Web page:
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importlib.reload for Resting Modules Between Tests

fronkan profile image Fredrik Bengtsson ・3 min read

Python modules can be thought of as a Singleton design pattern. They are initialized once, the first time you import the module in the project from the interpreters' point of view. The next time you import the module the same instance is returned. This optimization makes sense, you do not want to re-compile the entire module every time it is imported. However, one common criticism against Singletons is that they are hard to test.

So, why are Singletons and, therefore, Python modules hard to test?
Readers be like:

What is this joker talking about, Python modules aren't hard to test?

Calm down, I will explain. As long as you are using modules just as a collection of functions and classes you will be fine. However, when you introduce any type of state in a module you will start to feel the pain as you write the tests. Ideally, we would have stateless modules but this is not always the case in the real world. Ever written a Flask server? I can almost guarantee you have some state baked into that module. You can make testing the module easier by for example pushing as much of the functionality into separate modules that can be tested. However, some state is more subtle, like a parameterized decorators.

The reason that I am writing this post now is that I had a fight with a caching decorator last week. It stored the state from previous tests which caused the next test to break. This also meant each test worked fine when running in isolation but failed when running the entire suit. Fun times!

The next step was to mock out the caching decorator. However, this can't be done in the module using the decorator as it is applied when importing the module. This gives me no time to swap it before it is applied. Instead, I have to mock it inside the module where I define the decorator. Again, this will cause some problems, what if the module using the decorator already has been imported? It is a Singleton and will, therefore, be using the real decorator. The solution, importlib.reload which is a part of the Python standard library. This method allows you to force a reload of a module, which will have the same effect as if it was imported for the first time.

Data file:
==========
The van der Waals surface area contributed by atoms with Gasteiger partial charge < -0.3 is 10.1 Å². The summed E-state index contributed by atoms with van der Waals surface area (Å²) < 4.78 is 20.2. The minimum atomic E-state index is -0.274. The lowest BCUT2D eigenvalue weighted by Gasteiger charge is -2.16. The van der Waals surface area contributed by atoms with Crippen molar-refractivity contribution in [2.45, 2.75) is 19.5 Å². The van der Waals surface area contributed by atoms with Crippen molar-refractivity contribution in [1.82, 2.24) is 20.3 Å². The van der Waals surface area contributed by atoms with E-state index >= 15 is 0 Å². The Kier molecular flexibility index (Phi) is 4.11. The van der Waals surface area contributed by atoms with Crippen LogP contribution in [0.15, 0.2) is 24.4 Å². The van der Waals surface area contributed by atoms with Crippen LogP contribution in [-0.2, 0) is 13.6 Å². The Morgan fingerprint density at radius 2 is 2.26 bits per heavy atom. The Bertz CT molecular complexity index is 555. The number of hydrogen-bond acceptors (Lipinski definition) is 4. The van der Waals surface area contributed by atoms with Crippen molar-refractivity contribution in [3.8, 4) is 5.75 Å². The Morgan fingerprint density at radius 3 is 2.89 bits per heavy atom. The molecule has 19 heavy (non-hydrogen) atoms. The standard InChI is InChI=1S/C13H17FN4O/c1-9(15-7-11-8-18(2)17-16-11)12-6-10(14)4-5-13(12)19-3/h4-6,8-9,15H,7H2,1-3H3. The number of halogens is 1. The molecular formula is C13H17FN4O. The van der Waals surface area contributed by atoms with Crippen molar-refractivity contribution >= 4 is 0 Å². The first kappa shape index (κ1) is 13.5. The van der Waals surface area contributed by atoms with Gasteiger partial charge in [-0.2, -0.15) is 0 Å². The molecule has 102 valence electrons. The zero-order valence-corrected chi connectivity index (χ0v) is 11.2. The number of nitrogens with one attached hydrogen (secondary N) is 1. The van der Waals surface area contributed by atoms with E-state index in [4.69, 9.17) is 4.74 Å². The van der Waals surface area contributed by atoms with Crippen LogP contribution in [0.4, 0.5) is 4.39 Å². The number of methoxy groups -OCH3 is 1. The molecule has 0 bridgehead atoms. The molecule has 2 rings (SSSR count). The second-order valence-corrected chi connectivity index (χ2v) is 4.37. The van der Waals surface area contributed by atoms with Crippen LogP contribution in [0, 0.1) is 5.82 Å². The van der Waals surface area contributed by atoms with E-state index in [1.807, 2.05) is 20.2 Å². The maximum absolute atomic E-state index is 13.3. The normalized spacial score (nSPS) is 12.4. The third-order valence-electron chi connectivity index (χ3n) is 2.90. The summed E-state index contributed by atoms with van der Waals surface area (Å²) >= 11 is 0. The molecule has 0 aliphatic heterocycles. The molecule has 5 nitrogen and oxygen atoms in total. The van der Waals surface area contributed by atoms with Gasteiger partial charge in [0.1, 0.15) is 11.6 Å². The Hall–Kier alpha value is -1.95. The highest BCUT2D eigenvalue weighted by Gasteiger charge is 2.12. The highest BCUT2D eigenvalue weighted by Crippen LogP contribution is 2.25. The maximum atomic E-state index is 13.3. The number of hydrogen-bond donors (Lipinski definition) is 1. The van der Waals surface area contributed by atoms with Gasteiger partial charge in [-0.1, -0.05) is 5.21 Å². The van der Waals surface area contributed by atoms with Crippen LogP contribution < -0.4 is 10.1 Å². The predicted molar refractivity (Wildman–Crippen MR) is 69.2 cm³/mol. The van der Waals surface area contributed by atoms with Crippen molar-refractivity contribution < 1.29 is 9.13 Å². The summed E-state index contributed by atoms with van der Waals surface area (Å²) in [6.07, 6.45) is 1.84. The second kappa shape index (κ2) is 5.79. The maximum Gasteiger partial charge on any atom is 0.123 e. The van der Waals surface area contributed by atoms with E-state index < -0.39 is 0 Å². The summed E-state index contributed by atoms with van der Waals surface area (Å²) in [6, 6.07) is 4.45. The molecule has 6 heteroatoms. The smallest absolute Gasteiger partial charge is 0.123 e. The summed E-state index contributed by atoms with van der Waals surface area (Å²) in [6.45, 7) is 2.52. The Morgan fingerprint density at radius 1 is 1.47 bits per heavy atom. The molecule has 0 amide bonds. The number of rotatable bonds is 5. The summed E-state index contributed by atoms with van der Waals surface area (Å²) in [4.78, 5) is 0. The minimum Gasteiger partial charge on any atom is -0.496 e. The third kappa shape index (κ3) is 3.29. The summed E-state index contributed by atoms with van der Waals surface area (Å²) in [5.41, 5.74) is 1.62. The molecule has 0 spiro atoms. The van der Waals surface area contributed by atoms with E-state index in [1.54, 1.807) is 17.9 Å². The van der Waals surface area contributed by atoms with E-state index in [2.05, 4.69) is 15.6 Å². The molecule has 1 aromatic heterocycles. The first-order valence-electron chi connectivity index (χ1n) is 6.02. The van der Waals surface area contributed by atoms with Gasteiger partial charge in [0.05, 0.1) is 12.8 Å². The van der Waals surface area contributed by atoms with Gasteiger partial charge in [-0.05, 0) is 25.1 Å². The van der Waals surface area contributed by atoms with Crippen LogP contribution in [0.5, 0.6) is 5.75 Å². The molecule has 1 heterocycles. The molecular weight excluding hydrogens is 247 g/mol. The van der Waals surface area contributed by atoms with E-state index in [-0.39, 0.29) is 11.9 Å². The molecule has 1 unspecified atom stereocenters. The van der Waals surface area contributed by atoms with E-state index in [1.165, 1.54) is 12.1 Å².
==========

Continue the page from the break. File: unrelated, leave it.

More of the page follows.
Let us look at a short example of how reload works. First, we create a file, my_module.py:

# my_module.py
x = 1
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Secondly, we have a file example.py:

# example.py
from importlib import reload
import my_module

print(f'Original: {my_module.x}')
my_module.x = 12
print(f'Changed: {my_module.x}')
reload(my_module)
print(f'Reloded: {my_module.x}')
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Running example.py gives the output:

Original: 1
Changed: 12
Reloded: 1
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This is a trivial example but it shows how reload resets the state of the module.

Now back to the caching decorator. This time we will use the import behavior to our advantage. In Python, we can to monkey patching; swapping out classes, methods, and functions at run-time by overriding their name. First, we monkey patch the caching decorator to do no caching. Secondly, we use ìmportlib.reload to reload the module using the decorator. When the module is reloaded it imports are patched version of the caching decorator. Now we can run the entire suite with caching turned off.

As I am using pytest, I ran this behavior as a part of setup_module. I also added reload the decorator module and the one using it as a part of teardown_module, resetting everything to their ordinary behavior. By doing this I contain the mocked caching to a single test module and can freely test the caching itself in another test module. YAAAY!

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